- Transforming a possible future into a probable future in the eyes of everyone from recent recruits to relative old-timers also requires a culture of psychological safety.
If you’ve run a firm or a practice group or relied on colleagues, you know the importance of retention. When people stay, the entire team trusts, collaborates and communicates better. There is shared understanding of the very specifics of processes and of each other. There is more focus on the work than sorting out how colleagues work together. Shorthand communication works. There are fewer missteps. Work takes less time. You forgive each other of stress-induced snarkiness and apologize when it happens. These rare incidents aren’t a big deal because you are confident that they aren’t a threat to team or personal well-being. Retention is important for these reasons and more. The real question is: How do firms get people to stay?
People tend to stay at firms where they see a future for themselves. This future seems more possible when a person receives mentoring and thoughtful training and is confident that colleagues will help them succeed. This future seems more possible if at least one or more senior colleagues look out for them, providing work and other opportunities for professional development.
Transforming a possible future into a probable future in the eyes of everyone from recent recruits to relative old-timers also requires a culture of psychological safety. Newly minted lawyers, lateral hires and staff are more likely to leave firms where they don’t see a future for themselves, or the inchoate future comes at too high a personal cost.
Being psychologically safe means that a person feels accepted and respected by team members. It means that a person can share work product, express views, disagree, ask questions and raise concerns without fear of overt or covert punishments. Mistakes present an opportunity to learn, not look for a scapegoat. Colleagues solve problems and eschew blame, not taking or making things personal. They can discuss extremely touchy subjects without resorting to bullying or manipulation. In essence, colleagues devote their time to serving clients, building business, mentoring, and developing talent and firm administration. They do not live in fear of the next shoe dropping or devote precious time or emotional energy to self-protection. They aren’t constantly worried about being “in trouble.”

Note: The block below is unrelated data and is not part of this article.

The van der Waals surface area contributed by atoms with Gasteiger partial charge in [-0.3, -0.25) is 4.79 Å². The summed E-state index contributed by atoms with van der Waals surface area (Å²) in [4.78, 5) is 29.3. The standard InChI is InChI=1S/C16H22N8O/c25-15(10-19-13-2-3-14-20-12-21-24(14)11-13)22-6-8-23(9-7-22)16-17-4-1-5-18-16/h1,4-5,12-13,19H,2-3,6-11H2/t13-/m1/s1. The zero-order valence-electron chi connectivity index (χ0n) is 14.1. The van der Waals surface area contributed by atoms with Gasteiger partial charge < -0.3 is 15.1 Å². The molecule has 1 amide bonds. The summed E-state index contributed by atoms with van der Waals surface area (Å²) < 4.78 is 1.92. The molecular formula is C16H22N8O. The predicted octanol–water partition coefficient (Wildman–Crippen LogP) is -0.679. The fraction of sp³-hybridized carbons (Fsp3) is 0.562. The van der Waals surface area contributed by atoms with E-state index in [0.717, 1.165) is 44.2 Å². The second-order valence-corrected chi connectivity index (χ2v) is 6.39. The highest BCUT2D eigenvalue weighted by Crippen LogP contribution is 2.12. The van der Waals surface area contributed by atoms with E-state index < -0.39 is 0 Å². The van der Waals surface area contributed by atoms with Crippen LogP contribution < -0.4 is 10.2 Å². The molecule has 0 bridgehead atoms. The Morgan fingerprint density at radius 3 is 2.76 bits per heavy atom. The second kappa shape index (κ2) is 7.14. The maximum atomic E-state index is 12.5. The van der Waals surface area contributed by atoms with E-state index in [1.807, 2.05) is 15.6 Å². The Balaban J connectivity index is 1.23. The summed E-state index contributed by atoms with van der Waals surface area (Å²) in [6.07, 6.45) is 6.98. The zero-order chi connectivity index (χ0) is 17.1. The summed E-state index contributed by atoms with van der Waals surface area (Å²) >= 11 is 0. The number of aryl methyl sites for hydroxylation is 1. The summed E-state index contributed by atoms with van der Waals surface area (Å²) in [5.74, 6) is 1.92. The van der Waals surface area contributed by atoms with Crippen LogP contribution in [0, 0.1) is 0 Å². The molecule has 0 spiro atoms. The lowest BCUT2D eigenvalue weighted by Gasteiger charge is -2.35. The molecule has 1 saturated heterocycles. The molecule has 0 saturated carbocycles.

The pivotal question a person asks themselves when tempted by another career opportunity is: “Where do I belong?” In “How to Solve the Performance-Wellness Conundrum” (November/ December 2022), I made the case that high performance and true wellness can coexist if you get the culture right. In “How to Turn a Great Culture Into an Effective Recruiting Tool” (January/ February), you found out how to amplify this great culture and intentionally exploit it as a recruiting tool. Here, I am taking this line of thinking a step further by focusing on steps to create a culture of belonging and a probable future at your firm so that the answer to the question “Where do I belong?” is “Here.”
Belonging doesn’t just happen, especially in our new hybrid world. While senior leaders have the most influence on culture, everyone can make a difference. Here’s how.
If what it takes to successfully retain lawyers and staff feels like too much work or you don’t have the requisite time, consider that the extra effort to train and retain great people is also what it will take to improve the firm’s performance and viability over the long term. Now that seems worth it, doesn’t it?